HIIT Me Baby One More Time: What is HIIT cardio?
Okay enough of the Britney references. Here’s a question that was emailed to me a few days ago.
What is HIIT cardio and what does it entail?
HIIT cardio is a form of torture derived from the prisons of Abkhazia. Not really. HIIT stands for High Intensity Interval Training. In a nutshell, it is a series of intense bursts of activity followed by short rest or recovery periods. And example would be a 10 minute walk/run. A minute of walking alternating with a minute of running or sprinting.
I don’t know about you but I don’t necessarily exercise because I don’t have anything better to do. While I enjoy exercise it’s not at the top of my list of “super fun”. So when I do it, I want to get the most bang for my buck. Which is why I like high intensity interval training. I can continually challenge myself, burn more fat all while spending less of my precious time working out. To challenge myself I can increase intensity by making the high intensity intervals harder by increasing speed or resistance (depending on the machine). Or I can shorten the recovery or rest intervals.
Our bodies are extremely adaptive. For example, if you are running 2 miles a day after a few weeks your body will adapt. In other words, running that same two miles will become easier and easier requiring less work of your body. If you are happy with your level of fitness and want to maintain you current fitness level then keep at it. But if you want to continue to improve or burn more calories to burn more fat you will either have to run farther or faster. It won’t take long for your body to adapt to your new speed or distance so you will have to once again run farther or faster. Thanks but no thanks. If you’re crazy and you decide you want to try to go faster every time you will at some point you reach an intensity that will take you out your aerobic zone (aerobic means with oxygen) and move into the anaerobic zone (anaerobic). Aerobic exercise uses oxygen to make energy and anaerobic uses your bodies own chemistry without oxygen to produce energy. Jogging is aerobic and sprinting is anaerobic. So instead of working up to the anaerobic zone you can just start there using HIIT cardio.
High intensity interval training can be adapted to any fitness level. A beginner might walk 2 minutes and jog 30 seconds. As you improve you can gradually shorten the rest periods and lengthen the high intensity intervals. Or go faster during the intervals. As you can see it’s super easy to customize a workout for your own level of fitness.
How hard should you push yourself on the high intensity intervals depends on your current fitness level. I use the category-ratio scale of perceived exertion or a scale of 1-10 with 1 being extremely easy to 10 being my hardest. At 1 it feels like the effort I put forth petting my cat and 10 feels like I am climbing the Eiffel Tower with greasy hands. So when performing HIIT cardio, an average healthy person will want to alternate between periods of exercise being done in the 8-10 (preferable 9-10) range with rest periods in the 2-5 range. If you have any sort of cardiovascular or respiratory disorder please be smart and talk to your doctor first. The key to finding your 10 is to really listen to your body. A 10 for one person may be a 4 for another. Make sense? I know when I can push a little harder and I know when I’ve reached my limit. I’m not out to prove anything to anybody except myself. Play with the intensities to add variety. I may do a minute at a 4, a minute at a 8, a minute at a 9, then 30 seconds at a 10, and finally recover for two minutes at a 2 before starting over.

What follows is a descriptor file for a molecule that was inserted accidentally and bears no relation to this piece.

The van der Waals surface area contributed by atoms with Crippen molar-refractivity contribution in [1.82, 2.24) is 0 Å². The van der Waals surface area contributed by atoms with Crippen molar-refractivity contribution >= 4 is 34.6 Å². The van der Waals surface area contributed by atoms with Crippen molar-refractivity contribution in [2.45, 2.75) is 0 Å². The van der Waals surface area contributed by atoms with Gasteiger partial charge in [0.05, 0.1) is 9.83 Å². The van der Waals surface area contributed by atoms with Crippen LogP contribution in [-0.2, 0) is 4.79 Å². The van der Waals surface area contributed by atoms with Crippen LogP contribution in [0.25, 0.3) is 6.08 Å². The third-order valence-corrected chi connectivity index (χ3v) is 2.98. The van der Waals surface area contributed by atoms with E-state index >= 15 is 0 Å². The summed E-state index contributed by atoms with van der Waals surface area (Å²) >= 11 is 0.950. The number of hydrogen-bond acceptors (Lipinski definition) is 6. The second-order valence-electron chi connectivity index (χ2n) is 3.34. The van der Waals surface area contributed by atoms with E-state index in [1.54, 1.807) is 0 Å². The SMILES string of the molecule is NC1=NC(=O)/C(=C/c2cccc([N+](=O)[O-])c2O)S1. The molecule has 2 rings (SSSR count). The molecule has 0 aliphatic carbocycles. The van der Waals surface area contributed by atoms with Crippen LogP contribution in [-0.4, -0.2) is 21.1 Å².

Another benefit of HIIT cardio worth mentioning is EPOC (excess post-exercise consumption). What this means is that the fat burning doesn’t stop after you stop exercising. HIIT cardio has shown to keep your metabolism raised after you stop exercising for longer periods of time than traditional (slow and steady) aerobic exercise. Ummm…I’ll take it.
Personally, I think the beauty of HIIT cardio lies in being able to really push myself. It helps because I break my workouts into 30 sec – 2 minutes intervals. Like mini-mini-goals. I’ve found it much easier to push through a minute at a 9 or a 10 then to stay at a 4 for 40 minutes. The time goes by fast and the reaching new levels of intensity is very satisfying.
Does this mean you should give up all traditional cardio? Not if you like it. While I prefer HIIT cardio and have found it to be more effective for fast lost and time management I’m not all hardcore. I think the best exercise is exercise you want to do and will do. If you love your step aerobics class then keep going. You many want to play with making that an interval training session by varying your intensity throughout the class. There are benefits to steady cardio as well such as improving the bodies ability to use and consume oxygen and lowering the bodies resting heart rate. Personally, I really enjoy the mental relaxation of a long power walk or a long jog. So I do try to incorporate some steady state cardio each month. But my overall preference is HIIT.
Thanks for reading and have a wonderful weekend.
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